Nano.Stasis is an art form that explores the exquisite side of a radical new technology – one that is changing lives. Sparked by Harvard’s Tarr Family Professor of Bioengineering and Applied Physics, Kit Parker, and his invention of a cotton candy-inspired rotary jet spinning technology, nanofibers form the basis of this novel medium. Parker’s groundbreaking […]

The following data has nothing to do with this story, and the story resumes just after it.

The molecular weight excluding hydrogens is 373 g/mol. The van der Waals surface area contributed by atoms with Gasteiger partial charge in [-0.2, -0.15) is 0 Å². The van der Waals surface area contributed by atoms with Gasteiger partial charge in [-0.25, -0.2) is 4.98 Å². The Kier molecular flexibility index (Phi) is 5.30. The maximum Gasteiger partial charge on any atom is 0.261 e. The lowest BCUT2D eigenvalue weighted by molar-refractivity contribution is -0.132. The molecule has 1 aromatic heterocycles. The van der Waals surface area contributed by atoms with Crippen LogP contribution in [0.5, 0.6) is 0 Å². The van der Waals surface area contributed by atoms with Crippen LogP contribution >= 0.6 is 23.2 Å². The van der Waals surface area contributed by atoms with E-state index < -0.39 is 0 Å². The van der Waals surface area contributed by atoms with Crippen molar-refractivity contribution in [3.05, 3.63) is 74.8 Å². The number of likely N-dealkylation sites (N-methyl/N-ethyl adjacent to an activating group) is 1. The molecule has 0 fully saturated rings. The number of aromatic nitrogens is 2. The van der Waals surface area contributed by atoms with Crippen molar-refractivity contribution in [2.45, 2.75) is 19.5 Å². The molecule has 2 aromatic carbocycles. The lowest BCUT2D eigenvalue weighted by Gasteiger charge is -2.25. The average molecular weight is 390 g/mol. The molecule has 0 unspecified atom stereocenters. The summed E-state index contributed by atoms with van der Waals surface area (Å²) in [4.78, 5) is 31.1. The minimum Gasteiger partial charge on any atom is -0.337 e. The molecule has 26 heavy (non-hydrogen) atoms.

Nina Sinatra is a doctoral candidate in Materials Science & Engineering at Harvard’s John A. Paulson School of Engineering and Applied Sciences. Her research focuses on the intersection between mechanical and chemical properties of polymer nanofibers. Nina is designing novel methods to fabricate strong nanofabrics by understanding how nanoscale features can be used to tune properties at the macroscale. Prior to joining the Disease Biophysics Group at SEAS, she completed a fellowship at the Max Planck Institute of Polymer Research, and internships at the U.S. Army Corps of Engineers and the MIT Institute for Soldier Nanotechnologies. Nina holds a B.S. and an M.S. in Materials Science & Engineering from MIT and Columbia University, respectively. She has been awarded research fellowships by Harvard and Columbia, and is a member of the Sigma Xi Scientific Research Society.